In fact, I have to say that all my reservations about first person interpretation were confirmed. I felt utterly unable to ask any questions beyond the predetermined scope of the interpretation. The interpreters set the parameters of what I was allowed to explore, and it felt rude to try to force them outside of the roles they so enthusiastically portrayed. My own many questions remained unanswered because the interpreters did not enable me to even pose them. That, in my mind, is quite an outrage – I’m afraid I cannot put it any more mildly.
To make matters worse, the interpreters in their role-playing quite rightly assumed that we as ‘contemporary’ visitors had the same historical knowledge as they (which in reality of course we didn’t have). This meant that any questions we did dare ask, for example about the uses or decorations of rooms, were answered with mild condescension. In their effort to maintain small talk, the interpreters also made reference to other things that happened at the time (1645), and they seemed to expect a response. At one point, to lighten the increasingly uncomfortable questioning from the interpreter, I said to my friend that next he’ll be called stupid – because that’s how I started to feel! My friend himself reported a sense of anxiety about what the interpreter would say next. Surely that is no way to increase anyone’s understanding of or connection to a site.
Don’t get me wrong – like other visitors we laughed heartily about the amusing experience of seeing someone pretend so decidedly that they are a person from 1645. And yet, I wonder how many other visitors felt like we did, and how many of their questions remained unanswered.
What I think happens too often when site managers and interpreters decide to implement first person interpretation is that they believe this is the only way to interest visitors and ‘entertain’ them. Nothing could be further from the truth. Good third person interpretation – costumed or not – will achieve far more: it will be interesting, entertaining, and most importantly, it will respond to visitors’ needs. As seen above, first person interpretation by its very nature limits what visitors will be able to explore. In contrast, third person interpretation enables interpreters to communicate an experience from a certain time period while still being flexible to connect to visitors’ current interests and horizons. In fact, I often wonder how so many supporters of first person interpretation can, with conviction, cite Freeman Tilden’s principle of relating interpretation to visitors’ own lives, and then proceed to completely exclude visitors’ personal experiences from the interpretation they offer.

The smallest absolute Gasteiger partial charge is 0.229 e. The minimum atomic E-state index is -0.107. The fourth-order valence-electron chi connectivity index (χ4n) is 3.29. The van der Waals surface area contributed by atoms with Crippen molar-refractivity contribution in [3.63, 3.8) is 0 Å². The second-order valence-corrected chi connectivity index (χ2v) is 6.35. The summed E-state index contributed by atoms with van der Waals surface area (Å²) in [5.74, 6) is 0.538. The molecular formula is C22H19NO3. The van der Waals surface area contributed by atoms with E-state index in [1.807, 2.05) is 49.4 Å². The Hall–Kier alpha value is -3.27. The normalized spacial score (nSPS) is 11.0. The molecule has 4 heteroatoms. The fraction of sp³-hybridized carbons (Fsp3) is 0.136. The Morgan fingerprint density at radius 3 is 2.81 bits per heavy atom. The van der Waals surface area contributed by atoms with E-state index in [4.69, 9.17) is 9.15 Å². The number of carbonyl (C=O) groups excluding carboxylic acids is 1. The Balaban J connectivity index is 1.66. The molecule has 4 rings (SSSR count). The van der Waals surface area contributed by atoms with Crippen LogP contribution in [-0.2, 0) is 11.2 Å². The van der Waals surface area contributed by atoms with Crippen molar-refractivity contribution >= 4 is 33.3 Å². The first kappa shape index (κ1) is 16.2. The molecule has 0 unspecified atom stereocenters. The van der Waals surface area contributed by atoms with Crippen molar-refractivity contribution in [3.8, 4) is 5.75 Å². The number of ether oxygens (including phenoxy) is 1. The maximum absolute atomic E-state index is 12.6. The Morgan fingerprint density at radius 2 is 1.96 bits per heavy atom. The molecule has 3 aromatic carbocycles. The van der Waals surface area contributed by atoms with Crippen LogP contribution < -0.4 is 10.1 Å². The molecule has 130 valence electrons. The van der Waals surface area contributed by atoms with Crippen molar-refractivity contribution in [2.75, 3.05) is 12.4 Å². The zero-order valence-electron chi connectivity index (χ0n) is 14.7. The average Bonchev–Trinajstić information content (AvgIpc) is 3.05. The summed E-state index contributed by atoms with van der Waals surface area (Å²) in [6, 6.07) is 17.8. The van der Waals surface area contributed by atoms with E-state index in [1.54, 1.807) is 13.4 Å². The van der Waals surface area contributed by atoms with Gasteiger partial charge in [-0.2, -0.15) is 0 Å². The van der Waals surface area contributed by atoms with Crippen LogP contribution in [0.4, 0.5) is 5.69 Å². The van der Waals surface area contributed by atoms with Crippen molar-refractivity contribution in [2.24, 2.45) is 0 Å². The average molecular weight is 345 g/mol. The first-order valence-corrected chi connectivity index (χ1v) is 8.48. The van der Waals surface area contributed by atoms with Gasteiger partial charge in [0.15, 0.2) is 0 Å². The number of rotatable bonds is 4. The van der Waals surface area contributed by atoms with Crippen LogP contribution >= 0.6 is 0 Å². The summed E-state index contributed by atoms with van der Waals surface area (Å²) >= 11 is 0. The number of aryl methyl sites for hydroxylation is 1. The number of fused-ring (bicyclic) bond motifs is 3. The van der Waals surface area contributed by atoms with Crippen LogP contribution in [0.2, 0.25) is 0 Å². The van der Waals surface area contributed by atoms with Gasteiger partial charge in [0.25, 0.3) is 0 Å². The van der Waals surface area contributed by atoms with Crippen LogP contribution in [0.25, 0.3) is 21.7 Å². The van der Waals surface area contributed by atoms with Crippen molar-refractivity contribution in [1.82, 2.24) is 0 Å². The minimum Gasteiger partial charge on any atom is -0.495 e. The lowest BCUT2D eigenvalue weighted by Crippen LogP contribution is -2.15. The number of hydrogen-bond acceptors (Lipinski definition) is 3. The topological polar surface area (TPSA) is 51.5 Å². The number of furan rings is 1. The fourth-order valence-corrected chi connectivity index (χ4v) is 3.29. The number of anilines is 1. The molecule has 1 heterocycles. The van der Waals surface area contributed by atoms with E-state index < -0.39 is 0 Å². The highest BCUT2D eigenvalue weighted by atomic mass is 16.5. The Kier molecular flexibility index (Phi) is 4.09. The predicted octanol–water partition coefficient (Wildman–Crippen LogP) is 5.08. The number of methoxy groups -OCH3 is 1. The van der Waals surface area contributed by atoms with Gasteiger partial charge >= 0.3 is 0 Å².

At Culloden Battlefield, I only ever wrote third person interpretation, and with regard to enjoyment these presentations and tours always achieved 95% or more ‘highly enjoyable’ scores from visitors. They also managed to touch visitors emotionally and connect them to the experiences of the people at the time – I always cite the short guided tours of the battlefields that we did, not even wearing costumes. And yet, visitors would visibly imagine the horrors of the battle, and their questions made it clear that they had connected to the suffering and the social changes that took place in the battle’s aftermath.
So overall, I really enjoyed the initial introduction to Llancaiach Fawr via the introduction letter, and I thought the exhibition was brilliant. The experience of the house itself, however, was sadly disappointing – and this was entirely due to the limitations imposed by the first person interpretation.